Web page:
It’s unbelievably helpful. Adam [Belanger, set] and Lindsey [Dagger Junkin, costumes] are such a power couple in terms of working in the theatre world. It is such a luxury to be able to walk onto a set that feels and looks so real, because you don’t have to use your imagination in the same sense. You’re already transported there. They care so much about what they offer. Lindsey’s constantly coming in and checking the costumes, and making sure that they’re looking the way she wants them to, and Adam is constantly there, maintaining the set. The time and energy and care they put into their work is just so unbelievable, and I feel so lucky that we get to play with their costumes and their sets.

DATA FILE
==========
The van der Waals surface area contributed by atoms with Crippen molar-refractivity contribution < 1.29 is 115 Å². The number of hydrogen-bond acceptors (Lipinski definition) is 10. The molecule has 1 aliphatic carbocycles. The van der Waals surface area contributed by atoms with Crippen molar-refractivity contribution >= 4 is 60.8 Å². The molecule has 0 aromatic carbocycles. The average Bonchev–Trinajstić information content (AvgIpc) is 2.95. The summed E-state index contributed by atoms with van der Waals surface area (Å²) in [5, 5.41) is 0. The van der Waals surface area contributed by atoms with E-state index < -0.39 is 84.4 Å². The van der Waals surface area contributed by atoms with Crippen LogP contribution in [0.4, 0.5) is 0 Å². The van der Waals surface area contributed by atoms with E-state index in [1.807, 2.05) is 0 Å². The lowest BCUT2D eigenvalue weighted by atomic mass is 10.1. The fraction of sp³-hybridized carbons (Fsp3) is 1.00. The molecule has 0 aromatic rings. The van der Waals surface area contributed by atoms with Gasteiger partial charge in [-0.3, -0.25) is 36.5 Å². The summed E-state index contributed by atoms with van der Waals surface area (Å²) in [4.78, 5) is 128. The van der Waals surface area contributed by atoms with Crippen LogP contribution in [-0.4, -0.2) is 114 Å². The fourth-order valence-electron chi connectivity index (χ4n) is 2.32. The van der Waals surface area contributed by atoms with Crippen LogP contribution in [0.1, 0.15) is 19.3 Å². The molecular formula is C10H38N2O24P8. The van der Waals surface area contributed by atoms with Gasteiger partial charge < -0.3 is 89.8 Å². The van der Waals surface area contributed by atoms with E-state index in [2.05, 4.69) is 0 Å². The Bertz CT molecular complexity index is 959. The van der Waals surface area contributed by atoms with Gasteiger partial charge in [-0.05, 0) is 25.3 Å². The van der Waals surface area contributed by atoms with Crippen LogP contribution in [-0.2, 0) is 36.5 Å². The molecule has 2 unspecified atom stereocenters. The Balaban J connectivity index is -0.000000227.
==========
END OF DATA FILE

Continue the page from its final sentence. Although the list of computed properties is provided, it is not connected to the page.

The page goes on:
Adam was also assistant directing this one. What did he bring to the process in that role?
It’s wonderful. He has such a keen eye, and it’s just nice to have another person to bounce ideas off of, and find any holes in the story that you might not see as you’re rehearsing it. We were just super lucky to have him in the room. He has a very strong voice, and has a very clear sense of story, so it was a treat to have him there.

Did you have a favourite moment in the show?
Without giving away the script completely, just in case someone wants to go and see this play again, is when the big ball drops. Because it’s when everything kind of kicks into high gear, and the stakes just get so high. It’s really fun to be able to play with that pressure cooker of an atmosphere, and the reveal’s always a fun moment to be present in. That’s probably it. The whole play was fun. [laughs]